The first thing to know about Kabul is that nobody here is trying to kill you or blow you up.
Let's be frank, this is not what you expect from the capital of a country in the grips of a 35-year-long (and counting), all-out Hobbesian war. The Soviets, the Mujahedeen, the civil war, the Taliban, al-Qaeda, NATO, the Taliban again. A veteran journalist who had spent two decades here, when asked for travel advice, endowed us instead with the mental image of human entrails strung up on trees like angel hair after a suicide bomber strike. Violent death is at the heart of Afghanistan's public image, and a white European male finds it frustratingly hard to believe he can walk more than two steps in the streets of Kabul without being stopped, verbally abused, physically assaulted, mugged, kidnapped and slain on camera for the sins of pastor Terry Jones.
And yet there we were, trudging down Chicken Street (Kabul's prime tourist attraction) – the worst danger we faced being an assault on good taste by the tacky jewelry in local shops. The air is full of dust, the sewers are yawning pits and 99 percent of the souvenirs – carpets, hookahs, scarves and faux-antique guns – are junk. But the scariest abuse you face in the street is avarice from frenetic shop owners, while everyone else is just curious, which is forgivable: They don't get too many visitors here.
Kabul is surprisingly low on hostility; it's just a big city that goes about its business. Its dominant ramshackle architecture is overshadowed here and there by sprawling glass halls that would have been shopping malls west of the Urals, but are in fact “Wedding Halls.” Its roads lack surface marking, and often also asphalt or simply a flat surface, but are regularly congested by good cars. Its men wear traditional shalwar kameez with suit jackets on top, while hip teenage boys sport jeans and keffiyeh neck scarves, and women go for anything between a burqa and a headscarf that playfully reveals more hair than it covers. Its people are polite and smile when they hear Russian speech, and many tell you “spasibo” instead of “thank you.”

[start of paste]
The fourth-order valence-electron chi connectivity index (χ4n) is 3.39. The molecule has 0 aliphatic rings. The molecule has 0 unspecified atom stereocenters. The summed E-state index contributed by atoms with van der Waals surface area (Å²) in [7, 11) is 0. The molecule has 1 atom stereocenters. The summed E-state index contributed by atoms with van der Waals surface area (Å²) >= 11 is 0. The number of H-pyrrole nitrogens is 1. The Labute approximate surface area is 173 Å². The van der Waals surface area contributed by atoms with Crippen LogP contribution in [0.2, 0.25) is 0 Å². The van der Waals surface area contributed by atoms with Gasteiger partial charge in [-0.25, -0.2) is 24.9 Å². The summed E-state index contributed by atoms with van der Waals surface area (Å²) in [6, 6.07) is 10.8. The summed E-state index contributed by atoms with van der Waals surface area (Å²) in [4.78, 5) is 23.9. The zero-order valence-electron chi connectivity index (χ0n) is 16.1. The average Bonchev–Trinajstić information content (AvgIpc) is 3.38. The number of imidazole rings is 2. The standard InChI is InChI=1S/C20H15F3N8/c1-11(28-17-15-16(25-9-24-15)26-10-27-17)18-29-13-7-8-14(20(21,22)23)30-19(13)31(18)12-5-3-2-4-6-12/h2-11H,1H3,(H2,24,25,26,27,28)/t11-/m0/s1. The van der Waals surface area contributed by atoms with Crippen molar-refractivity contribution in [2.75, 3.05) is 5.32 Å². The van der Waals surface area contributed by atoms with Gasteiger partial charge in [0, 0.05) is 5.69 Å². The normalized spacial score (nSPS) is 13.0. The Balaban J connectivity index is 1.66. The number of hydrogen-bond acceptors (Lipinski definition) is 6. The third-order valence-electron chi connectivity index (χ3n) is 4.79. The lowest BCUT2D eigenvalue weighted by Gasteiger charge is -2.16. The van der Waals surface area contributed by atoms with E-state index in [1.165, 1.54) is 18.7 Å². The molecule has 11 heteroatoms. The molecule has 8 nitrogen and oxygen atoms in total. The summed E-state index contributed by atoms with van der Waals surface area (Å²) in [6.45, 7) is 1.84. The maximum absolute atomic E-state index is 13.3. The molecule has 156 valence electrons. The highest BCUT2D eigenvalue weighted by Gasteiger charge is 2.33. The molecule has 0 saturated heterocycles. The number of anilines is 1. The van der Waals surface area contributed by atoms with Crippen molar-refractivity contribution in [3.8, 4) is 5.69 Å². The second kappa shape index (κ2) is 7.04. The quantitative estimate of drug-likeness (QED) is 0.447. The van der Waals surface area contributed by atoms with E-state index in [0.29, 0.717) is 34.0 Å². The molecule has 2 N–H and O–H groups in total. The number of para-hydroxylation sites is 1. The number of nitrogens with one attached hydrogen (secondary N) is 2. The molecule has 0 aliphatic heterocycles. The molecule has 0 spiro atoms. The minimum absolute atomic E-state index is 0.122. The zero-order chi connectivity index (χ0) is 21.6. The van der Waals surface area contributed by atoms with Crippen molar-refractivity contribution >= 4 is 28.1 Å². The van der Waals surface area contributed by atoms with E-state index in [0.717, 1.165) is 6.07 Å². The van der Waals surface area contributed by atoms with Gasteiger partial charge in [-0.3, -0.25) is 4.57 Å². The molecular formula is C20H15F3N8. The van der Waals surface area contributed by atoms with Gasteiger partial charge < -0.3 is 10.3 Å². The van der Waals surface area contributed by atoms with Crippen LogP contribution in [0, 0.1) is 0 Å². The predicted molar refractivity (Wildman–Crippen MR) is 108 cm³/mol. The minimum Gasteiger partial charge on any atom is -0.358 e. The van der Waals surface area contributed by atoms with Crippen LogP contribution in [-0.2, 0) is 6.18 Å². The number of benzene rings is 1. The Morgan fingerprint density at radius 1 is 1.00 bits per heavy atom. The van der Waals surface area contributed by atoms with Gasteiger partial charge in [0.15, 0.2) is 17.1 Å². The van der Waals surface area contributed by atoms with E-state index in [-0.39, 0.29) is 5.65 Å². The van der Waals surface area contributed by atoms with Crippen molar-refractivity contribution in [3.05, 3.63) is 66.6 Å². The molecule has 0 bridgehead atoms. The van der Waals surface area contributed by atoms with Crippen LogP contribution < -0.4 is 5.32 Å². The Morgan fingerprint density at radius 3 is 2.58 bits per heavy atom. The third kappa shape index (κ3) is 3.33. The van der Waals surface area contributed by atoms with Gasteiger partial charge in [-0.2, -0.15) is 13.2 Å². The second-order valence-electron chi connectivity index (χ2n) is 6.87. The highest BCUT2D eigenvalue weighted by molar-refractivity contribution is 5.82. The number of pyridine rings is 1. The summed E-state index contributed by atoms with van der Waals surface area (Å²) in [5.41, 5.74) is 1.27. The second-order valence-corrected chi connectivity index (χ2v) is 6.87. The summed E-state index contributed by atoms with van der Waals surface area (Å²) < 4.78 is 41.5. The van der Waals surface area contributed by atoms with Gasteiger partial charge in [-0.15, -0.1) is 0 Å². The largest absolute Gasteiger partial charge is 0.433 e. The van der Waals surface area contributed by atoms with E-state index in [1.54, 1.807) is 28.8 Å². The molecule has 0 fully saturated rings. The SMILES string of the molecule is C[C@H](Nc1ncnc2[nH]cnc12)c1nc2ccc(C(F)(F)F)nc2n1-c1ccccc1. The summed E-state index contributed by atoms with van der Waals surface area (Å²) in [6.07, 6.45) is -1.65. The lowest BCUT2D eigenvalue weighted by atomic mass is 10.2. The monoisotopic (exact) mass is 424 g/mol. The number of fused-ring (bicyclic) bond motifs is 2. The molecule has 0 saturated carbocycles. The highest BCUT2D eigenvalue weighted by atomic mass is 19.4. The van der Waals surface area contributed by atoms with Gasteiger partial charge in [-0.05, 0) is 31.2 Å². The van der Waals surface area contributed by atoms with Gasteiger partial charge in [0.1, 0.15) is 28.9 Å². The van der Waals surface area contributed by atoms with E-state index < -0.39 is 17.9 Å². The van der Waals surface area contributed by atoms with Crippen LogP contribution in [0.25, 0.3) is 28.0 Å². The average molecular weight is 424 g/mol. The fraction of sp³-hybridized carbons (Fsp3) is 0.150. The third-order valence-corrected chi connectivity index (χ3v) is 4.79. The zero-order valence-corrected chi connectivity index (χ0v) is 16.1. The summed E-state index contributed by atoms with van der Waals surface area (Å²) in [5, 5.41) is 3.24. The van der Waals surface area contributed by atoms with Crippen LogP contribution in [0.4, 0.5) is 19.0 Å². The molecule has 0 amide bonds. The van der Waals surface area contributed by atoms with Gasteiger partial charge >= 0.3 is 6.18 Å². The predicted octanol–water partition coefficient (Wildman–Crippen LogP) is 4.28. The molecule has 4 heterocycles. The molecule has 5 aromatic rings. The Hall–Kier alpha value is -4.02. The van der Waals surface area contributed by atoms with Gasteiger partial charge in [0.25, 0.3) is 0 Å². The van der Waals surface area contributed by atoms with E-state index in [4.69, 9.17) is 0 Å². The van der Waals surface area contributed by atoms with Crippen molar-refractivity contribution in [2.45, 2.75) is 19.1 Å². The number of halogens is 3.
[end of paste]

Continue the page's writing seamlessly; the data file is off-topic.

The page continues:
Of course, there are also the medieval fortifications at the entrance of every hotel and office building, and more tough-looking uniformed men with AK-47s than you can shake a stick at (off-duty, they play volleyball in the street). Of course, Mercedes sedans compete for road space with police technicals – off-road vehicles equipped with arms – whose machine guns have been tactfully removed, in most cases. Of course, some of the kids and beggars who hound you in the streets, meekly mumbling “a dollar gift, friend” like they're stuck on repeat, have stumps for arms and feet. Of course, there are the statistics for terrorist attacks, and the chance that tomorrow a bomb could hit the checkpoint you're passing.
But everyday life seems unkillable.
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Bi-weekly column by Fyodor Lukyanov
Weekly column by Konstantin von Eggert
So read some signs held up a few hundred demonstrators in front of the recently rebuilt Palace of the Grand Dukes in Vilnius braving the snow in a last-ditch effort to persuade Ukrainian President Viktor Yanukovych to agree to an association agreement with the EU.